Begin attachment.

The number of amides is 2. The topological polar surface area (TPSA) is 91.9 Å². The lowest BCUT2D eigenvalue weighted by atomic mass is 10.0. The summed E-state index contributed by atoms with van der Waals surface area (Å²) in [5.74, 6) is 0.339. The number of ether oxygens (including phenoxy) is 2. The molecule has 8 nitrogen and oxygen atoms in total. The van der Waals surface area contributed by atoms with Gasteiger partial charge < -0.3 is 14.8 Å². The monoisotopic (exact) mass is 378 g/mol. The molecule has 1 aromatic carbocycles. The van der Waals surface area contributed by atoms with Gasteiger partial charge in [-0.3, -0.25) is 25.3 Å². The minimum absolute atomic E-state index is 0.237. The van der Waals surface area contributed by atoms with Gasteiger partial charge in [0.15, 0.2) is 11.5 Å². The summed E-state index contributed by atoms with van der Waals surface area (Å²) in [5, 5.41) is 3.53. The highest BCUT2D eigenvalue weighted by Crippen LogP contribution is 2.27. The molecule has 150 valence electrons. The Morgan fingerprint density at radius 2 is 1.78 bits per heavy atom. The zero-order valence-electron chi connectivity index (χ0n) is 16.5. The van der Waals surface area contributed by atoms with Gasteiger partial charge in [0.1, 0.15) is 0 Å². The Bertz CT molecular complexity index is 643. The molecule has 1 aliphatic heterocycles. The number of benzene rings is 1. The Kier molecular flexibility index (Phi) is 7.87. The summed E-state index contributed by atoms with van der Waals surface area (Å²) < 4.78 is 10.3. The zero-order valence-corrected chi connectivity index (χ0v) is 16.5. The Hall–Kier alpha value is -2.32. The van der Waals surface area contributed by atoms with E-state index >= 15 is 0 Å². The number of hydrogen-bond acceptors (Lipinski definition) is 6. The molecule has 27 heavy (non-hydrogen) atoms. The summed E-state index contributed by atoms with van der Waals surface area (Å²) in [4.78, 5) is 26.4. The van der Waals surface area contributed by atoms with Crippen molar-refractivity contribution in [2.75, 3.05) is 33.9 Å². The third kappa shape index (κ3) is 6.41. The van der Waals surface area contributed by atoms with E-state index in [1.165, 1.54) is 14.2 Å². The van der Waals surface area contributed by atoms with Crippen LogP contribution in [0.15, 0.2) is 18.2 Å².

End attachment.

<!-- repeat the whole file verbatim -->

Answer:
The number of amides is 2. The topological polar surface area (TPSA) is 91.9 Å². The lowest BCUT2D eigenvalue weighted by atomic mass is 10.0. The summed E-state index contributed by atoms with van der Waals surface area (Å²) in [5.74, 6) is 0.339. The number of ether oxygens (including phenoxy) is 2. The molecule has 8 nitrogen and oxygen atoms in total. The van der Waals surface area contributed by atoms with Gasteiger partial charge < -0.3 is 14.8 Å². The monoisotopic (exact) mass is 378 g/mol. The molecule has 1 aromatic carbocycles. The van der Waals surface area contributed by atoms with Gasteiger partial charge in [-0.3, -0.25) is 25.3 Å². The minimum absolute atomic E-state index is 0.237. The van der Waals surface area contributed by atoms with Gasteiger partial charge in [0.15, 0.2) is 11.5 Å². The summed E-state index contributed by atoms with van der Waals surface area (Å²) in [5, 5.41) is 3.53. The highest BCUT2D eigenvalue weighted by Crippen LogP contribution is 2.27. The molecule has 150 valence electrons. The Morgan fingerprint density at radius 2 is 1.78 bits per heavy atom. The zero-order valence-electron chi connectivity index (χ0n) is 16.5. The van der Waals surface area contributed by atoms with Gasteiger partial charge in [0.1, 0.15) is 0 Å². The Bertz CT molecular complexity index is 643. The molecule has 1 aliphatic heterocycles. The number of benzene rings is 1. The Kier molecular flexibility index (Phi) is 7.87. The summed E-state index contributed by atoms with van der Waals surface area (Å²) < 4.78 is 10.3. The zero-order valence-corrected chi connectivity index (χ0v) is 16.5. The Hall–Kier alpha value is -2.32. The van der Waals surface area contributed by atoms with E-state index >= 15 is 0 Å². The number of hydrogen-bond acceptors (Lipinski definition) is 6. The molecule has 27 heavy (non-hydrogen) atoms. The summed E-state index contributed by atoms with van der Waals surface area (Å²) in [4.78, 5) is 26.4. The van der Waals surface area contributed by atoms with Crippen molar-refractivity contribution in [2.75, 3.05) is 33.9 Å². The third kappa shape index (κ3) is 6.41. The van der Waals surface area contributed by atoms with E-state index in [1.165, 1.54) is 14.2 Å². The van der Waals surface area contributed by atoms with Crippen LogP contribution in [0.15, 0.2) is 18.2 Å².